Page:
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Loved ones remember Epstein’s skill, humility
By Dave Tianen
Milwaukee Journal Sentinel — Monday, March 3, 2003
Longtime Heartbreaker mourned without celebrity fanfare
The world knew Howie Epstein as a Heartbreaker, and there was no shortage of anguish in the way he left it.
The longtime bassist for Tom Petty and the Heartbreakers died Feb. 23 in Santa Fe, N.M. of a suspected heroin overdose. He was only 27.
In a funeral service Sunday afternoon at Temple Menorah, 9363 N. 76th St., Epstein’s family and friends acknowledged the heartbreak but remembered a man of striking talent who carried his musical gifts with unfailing modesty.
Although he won a Grammy and is a 2002 inductee into the Roc and Roll Hall of Fame with Petty and the Heartbreakers, Epstein’s funeral service was largely devoid of show business glamor.
There were two concessions to rock ‘n’ roll: A floral display in the shape of a guitar stood next to the closed casket, and as the pallbearers wheeled the casket from the sanctuary, the sound system played “Turn, Turn, Turn,” the old Byrds hit from the biblical Ecclesiastes. Two of Epstein’s old band mates attended the service: pianist Benmont Tench and drummer Stan Lynch.
A Fox Point native, Epstein graduated from Nicolet High School in 1973 and was a familiar figure on the local music scene in his early years. Before joining Petty, Epstein also played with such stars as John Hiatt, Leslie West and Del Shannon.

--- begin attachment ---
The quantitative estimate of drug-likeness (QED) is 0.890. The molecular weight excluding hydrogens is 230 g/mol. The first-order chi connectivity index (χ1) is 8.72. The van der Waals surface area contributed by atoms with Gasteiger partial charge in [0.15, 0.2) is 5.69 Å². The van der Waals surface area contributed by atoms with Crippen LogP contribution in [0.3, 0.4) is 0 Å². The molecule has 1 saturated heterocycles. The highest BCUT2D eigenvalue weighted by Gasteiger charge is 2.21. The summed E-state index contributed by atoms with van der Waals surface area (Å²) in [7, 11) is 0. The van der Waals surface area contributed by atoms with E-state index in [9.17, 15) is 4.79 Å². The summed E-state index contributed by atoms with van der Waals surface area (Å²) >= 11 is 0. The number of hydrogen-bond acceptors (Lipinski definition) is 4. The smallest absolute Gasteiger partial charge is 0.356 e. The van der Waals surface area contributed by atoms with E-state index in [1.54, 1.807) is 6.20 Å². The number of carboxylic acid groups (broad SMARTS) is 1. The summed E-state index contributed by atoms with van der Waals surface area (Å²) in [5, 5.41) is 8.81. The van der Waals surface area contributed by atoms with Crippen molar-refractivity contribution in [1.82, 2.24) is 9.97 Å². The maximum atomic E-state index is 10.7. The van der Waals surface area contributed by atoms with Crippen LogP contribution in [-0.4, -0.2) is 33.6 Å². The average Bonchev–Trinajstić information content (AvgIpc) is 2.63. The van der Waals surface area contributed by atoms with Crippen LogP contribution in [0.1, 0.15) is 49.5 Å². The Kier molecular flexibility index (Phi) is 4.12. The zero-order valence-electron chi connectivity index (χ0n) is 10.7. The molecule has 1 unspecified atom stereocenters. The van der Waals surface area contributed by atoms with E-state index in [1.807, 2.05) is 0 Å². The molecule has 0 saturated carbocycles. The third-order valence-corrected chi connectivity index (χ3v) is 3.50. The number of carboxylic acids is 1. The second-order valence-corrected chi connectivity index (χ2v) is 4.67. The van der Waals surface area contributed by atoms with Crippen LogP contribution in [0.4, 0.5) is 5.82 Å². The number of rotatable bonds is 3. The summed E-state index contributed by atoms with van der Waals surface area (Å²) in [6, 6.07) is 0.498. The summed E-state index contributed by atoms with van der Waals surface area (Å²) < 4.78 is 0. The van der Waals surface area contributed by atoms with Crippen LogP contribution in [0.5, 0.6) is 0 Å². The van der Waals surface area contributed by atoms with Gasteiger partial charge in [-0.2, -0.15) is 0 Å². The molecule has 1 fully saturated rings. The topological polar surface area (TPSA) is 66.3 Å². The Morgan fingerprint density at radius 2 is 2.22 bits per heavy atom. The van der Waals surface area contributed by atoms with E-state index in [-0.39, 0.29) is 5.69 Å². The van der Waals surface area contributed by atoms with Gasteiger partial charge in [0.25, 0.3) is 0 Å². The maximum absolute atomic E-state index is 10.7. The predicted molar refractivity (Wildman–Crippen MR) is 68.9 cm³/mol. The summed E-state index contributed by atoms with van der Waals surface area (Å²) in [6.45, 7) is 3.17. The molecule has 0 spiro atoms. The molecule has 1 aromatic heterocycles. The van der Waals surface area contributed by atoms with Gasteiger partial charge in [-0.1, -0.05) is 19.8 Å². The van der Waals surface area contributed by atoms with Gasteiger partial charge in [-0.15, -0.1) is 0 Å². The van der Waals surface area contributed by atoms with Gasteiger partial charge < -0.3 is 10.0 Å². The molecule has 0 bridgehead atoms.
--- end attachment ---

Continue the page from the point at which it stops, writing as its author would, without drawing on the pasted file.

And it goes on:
When Petty’s band last played in Milwaukee — Summerfest 2002 — Epstein had been dropped from the group.
Boyhood friend Rick Rand remembered a friend who would call at 2:30 in the morning to check on a sick buddy. A man who fussed over his hair, ran chronically late and almost got disqualified from winning a Nicolet battle of the bands because he was only in the eighth grade. A kind man who seasoned his gentleness with a sharp streak of sarcasm.
“He was a keen observer of his own life and loves and his own pain and happiness. We loved Howie for all of his complexity and all of his smiles. We will remember the good times,” Rand said.
Epstein’s uncle Philip Atinsky recalled his feelings when he got the call in the middle of the night informing him of his nephew’s death.
“There was a sadness and anger because his friends and his family weren’t with him,” Atinsky said. “He was alone.”
But as the days passed and he took a steady stream of calls from Epstein’s old friends, Atinsky started to reflect. Epstein’s passing was clearly going to leave a void in many lives.
“He lived his dream, and he became what he wanted to be,” Atinsky said. “Everything he did seemed so natural and intuitive. He realized he was blessed. It was very consoling to the family, and I didn’t feel as bad as I did initially. Howard didn’t die alone.”
Before the funeral, Epstein’s old Heartbreakers band mate Lynch reminisced about their years together.
Epstein, he said, was sharp-witted, well read, physically powerful and a gifted musician who disguised the limitations of his band mates with his own brilliance. Music seemed to come almost effortlessly. When Epstein took up record production, he soon won a Grammy for an album with John Prine.
“He made it a lot of fun for me,” Lynch said. “He was all you could ask for in a good friend. Tom Petty was lucky to have him. He really was.”